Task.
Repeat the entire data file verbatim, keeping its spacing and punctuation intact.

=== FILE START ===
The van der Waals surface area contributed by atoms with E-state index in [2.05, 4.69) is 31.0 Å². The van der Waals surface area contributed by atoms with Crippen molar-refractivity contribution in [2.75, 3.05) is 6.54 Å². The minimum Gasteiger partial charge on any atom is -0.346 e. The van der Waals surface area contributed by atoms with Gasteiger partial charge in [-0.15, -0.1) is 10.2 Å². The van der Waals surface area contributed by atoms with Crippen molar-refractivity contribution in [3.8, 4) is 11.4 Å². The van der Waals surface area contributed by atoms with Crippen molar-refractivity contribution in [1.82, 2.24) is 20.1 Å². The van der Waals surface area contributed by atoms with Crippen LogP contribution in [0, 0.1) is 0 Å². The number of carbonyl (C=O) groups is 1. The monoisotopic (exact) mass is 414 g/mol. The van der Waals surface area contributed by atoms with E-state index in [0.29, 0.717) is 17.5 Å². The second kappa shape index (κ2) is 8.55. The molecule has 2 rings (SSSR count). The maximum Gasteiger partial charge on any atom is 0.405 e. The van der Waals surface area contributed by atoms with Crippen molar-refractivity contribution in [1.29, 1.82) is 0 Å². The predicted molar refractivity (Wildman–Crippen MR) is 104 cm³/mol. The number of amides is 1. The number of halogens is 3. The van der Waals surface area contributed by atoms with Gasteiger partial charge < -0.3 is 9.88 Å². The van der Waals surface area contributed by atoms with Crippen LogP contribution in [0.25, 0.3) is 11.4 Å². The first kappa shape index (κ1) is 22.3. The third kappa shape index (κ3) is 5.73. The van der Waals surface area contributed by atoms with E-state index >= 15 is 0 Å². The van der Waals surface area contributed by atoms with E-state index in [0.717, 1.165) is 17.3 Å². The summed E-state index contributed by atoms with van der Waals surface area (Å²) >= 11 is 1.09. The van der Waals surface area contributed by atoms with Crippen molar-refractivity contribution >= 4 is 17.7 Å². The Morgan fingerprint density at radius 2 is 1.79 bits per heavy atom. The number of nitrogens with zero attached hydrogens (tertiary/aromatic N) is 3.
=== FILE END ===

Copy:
The van der Waals surface area contributed by atoms with E-state index in [2.05, 4.69) is 31.0 Å². The van der Waals surface area contributed by atoms with Crippen molar-refractivity contribution in [2.75, 3.05) is 6.54 Å². The minimum Gasteiger partial charge on any atom is -0.346 e. The van der Waals surface area contributed by atoms with Gasteiger partial charge in [-0.15, -0.1) is 10.2 Å². The van der Waals surface area contributed by atoms with Crippen molar-refractivity contribution in [3.8, 4) is 11.4 Å². The van der Waals surface area contributed by atoms with Crippen molar-refractivity contribution in [1.82, 2.24) is 20.1 Å². The van der Waals surface area contributed by atoms with Crippen LogP contribution in [0, 0.1) is 0 Å². The number of carbonyl (C=O) groups is 1. The monoisotopic (exact) mass is 414 g/mol. The van der Waals surface area contributed by atoms with E-state index in [0.29, 0.717) is 17.5 Å². The second kappa shape index (κ2) is 8.55. The molecule has 2 rings (SSSR count). The maximum Gasteiger partial charge on any atom is 0.405 e. The van der Waals surface area contributed by atoms with Crippen molar-refractivity contribution in [1.29, 1.82) is 0 Å². The predicted molar refractivity (Wildman–Crippen MR) is 104 cm³/mol. The number of amides is 1. The number of halogens is 3. The van der Waals surface area contributed by atoms with Gasteiger partial charge < -0.3 is 9.88 Å². The van der Waals surface area contributed by atoms with Crippen LogP contribution in [0.25, 0.3) is 11.4 Å². The first kappa shape index (κ1) is 22.3. The third kappa shape index (κ3) is 5.73. The van der Waals surface area contributed by atoms with E-state index >= 15 is 0 Å². The van der Waals surface area contributed by atoms with E-state index in [0.717, 1.165) is 17.3 Å². The summed E-state index contributed by atoms with van der Waals surface area (Å²) >= 11 is 1.09. The van der Waals surface area contributed by atoms with Crippen molar-refractivity contribution >= 4 is 17.7 Å². The Morgan fingerprint density at radius 2 is 1.79 bits per heavy atom. The number of nitrogens with zero attached hydrogens (tertiary/aromatic N) is 3.